Browsing named entities in Rebellion Record: a Diary of American Events: Documents and Narratives, Volume 1. (ed. Frank Moore). You can also browse the collection for Springfield, Mo. (Missouri, United States) or search for Springfield, Mo. (Missouri, United States) in all documents.

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] I will not tell what he said to me. I will only tell what I said to him, and that was that I repudiated — all compromises whatsoever, which New York, Pennsylvania, and New England could not stand upon. I learned from him that he had been in Springfield, in the State of Illinois. I suppose you would all like to know what he told me he learned there. [Laughter, and shouts of Yes. ] I will give you the best satisfaction I can. He prints a newspaper called the Evening Journal. He is a man of t what he learned, you can get it in his newspaper. [Laughter.] But I have somehow got off from the direct course of my argument. I began to tell you about myself, and, somehow or other, I have got to telling about Mr. Weed and his journey to Springfield. I may as well go on in this indirect way till I get back to my direct road. I met the Governor going up to Albany. He did not tell me exactly, but I had a strong suspicion, from his appearance generally, and from some hints which he droppe
f the river, and sink her, replied Captain Stokes. I'll do it, was the heroic answer of Capt. Mitchell; and away they went past the secession battery, past the entire St. Louis levee, and on to Alton, in the regular channel, where they arrived at five o'clock in the morning. When the boat touched the landing, Capt. Stokes, fearing pursuit by some two or three of the Secession military companies by which the city of St. Louis is disgraced, ran to the market-house and rang the fire-bell. The citizens came flocking pell-mell to the river, in all sorts of habiliments. Capt. Stokes informed them of the situation of things, and pointed out the freight cars. Instantly, men, women, and children boarded the steamer, seized the freight, and clambered up the levees to the cars. Rich and poor tugged together with might and main for two hours, when the cargo was all deposited in the cars, and the train moved off, amid their enthusiastic cheers, for Springfield.--Chicago Tribune, April 29.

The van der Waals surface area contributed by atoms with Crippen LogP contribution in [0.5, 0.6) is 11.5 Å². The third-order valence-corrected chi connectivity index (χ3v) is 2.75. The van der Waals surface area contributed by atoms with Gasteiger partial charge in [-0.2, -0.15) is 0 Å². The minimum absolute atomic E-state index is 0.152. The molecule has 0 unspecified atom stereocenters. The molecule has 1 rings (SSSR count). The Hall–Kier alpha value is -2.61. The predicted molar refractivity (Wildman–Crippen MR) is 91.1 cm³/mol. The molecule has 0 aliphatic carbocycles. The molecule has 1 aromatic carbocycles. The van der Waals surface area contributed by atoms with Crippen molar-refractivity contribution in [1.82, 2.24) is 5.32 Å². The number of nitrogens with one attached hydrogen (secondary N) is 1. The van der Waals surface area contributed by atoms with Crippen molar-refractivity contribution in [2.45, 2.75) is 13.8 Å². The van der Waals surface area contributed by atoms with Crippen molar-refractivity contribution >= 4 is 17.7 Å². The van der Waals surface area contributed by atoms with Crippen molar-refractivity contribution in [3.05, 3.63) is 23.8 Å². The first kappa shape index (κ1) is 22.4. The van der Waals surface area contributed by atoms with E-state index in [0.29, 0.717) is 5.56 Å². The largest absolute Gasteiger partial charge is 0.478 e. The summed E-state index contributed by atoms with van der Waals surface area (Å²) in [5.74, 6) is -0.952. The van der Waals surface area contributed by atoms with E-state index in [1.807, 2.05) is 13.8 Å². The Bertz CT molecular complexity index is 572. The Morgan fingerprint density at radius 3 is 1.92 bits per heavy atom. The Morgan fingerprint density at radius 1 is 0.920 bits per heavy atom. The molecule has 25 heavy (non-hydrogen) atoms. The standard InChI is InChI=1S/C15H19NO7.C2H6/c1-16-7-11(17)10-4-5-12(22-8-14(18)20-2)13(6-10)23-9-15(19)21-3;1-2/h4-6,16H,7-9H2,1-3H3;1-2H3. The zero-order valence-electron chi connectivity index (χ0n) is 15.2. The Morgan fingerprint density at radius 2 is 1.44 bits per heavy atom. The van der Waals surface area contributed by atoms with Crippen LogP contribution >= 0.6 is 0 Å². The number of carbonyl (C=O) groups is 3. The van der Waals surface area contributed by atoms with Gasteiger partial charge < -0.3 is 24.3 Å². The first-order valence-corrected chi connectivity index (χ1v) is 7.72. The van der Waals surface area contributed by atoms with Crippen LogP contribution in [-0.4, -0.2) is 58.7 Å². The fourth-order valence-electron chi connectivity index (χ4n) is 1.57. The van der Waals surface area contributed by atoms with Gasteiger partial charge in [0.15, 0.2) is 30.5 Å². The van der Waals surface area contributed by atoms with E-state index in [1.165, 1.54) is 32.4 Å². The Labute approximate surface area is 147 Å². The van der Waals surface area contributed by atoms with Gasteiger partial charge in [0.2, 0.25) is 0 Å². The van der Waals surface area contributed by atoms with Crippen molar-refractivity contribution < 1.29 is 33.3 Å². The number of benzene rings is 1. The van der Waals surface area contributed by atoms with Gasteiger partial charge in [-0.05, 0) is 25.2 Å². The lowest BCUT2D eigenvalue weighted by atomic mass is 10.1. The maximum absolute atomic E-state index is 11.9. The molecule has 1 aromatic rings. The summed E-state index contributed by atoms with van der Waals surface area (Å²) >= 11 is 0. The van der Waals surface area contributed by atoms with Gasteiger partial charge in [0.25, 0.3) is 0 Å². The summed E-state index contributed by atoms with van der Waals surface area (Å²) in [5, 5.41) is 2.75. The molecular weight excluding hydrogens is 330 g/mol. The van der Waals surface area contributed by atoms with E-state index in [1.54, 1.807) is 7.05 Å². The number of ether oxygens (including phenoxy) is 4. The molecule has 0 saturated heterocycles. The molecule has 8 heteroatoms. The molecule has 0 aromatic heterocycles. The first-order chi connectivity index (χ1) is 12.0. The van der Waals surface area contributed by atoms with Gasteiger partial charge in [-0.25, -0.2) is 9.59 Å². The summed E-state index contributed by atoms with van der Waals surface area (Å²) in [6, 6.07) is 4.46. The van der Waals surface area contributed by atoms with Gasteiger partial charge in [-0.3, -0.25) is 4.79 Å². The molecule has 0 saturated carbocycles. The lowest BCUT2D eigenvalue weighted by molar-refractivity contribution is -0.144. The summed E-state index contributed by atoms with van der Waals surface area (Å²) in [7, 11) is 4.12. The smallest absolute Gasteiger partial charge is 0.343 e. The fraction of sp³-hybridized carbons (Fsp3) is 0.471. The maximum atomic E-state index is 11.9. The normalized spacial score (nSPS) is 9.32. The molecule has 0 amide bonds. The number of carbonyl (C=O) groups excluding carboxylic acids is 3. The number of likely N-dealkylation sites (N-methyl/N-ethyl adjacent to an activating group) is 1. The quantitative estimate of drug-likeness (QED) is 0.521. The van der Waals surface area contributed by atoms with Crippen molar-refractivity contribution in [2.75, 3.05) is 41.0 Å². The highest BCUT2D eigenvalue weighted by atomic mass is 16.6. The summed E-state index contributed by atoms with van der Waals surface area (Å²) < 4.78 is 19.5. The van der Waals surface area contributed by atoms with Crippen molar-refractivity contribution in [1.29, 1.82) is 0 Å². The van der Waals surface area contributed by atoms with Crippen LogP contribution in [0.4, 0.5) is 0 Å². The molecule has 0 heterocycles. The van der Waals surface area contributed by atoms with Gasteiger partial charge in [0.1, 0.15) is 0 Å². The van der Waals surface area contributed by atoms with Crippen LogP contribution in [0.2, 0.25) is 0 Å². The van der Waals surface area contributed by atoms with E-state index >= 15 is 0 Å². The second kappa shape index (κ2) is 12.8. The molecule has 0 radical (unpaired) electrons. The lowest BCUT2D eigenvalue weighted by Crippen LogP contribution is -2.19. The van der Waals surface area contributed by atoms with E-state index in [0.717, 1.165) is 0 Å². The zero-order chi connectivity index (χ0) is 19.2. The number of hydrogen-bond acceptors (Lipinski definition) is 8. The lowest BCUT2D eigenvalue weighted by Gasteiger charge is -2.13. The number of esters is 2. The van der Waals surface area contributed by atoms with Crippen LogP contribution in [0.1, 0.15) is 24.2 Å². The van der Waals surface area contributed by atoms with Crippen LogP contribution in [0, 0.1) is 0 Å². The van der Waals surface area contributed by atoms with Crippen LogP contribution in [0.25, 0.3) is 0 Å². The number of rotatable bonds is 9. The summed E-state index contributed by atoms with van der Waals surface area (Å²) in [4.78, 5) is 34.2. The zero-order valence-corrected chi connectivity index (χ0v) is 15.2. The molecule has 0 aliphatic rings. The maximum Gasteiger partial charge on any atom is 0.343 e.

d been continued, he must have ordered a retreat. The Federal forces stood their ground and returned the fire; but the State troops were covered by a woodland, and fired from different directions on Lyon's forces. Lyon has now possession of Booneville, and has issued a proclamation. The State troops are concentrating at a point fifteen or twenty miles west of Booneville, and are organizing, and preparing fully for the conflict. Ben. McCulloch, it is stated, is now advancing between Springfield and Tipton with 10,000 men and 20,000 extra stand of arms. Gov. Jackson intends to deal kindly and humanely, not only with any prisoners who may be taken in battle, but with all those citizens of Missouri, whether native or adopted, who have been misled and deceived by the wicked teachings of the enemies of the State and its institutions. Those men who have been forced by want of bread to enter the Federal service, have nothing to fear, either in war or peace, from the civil government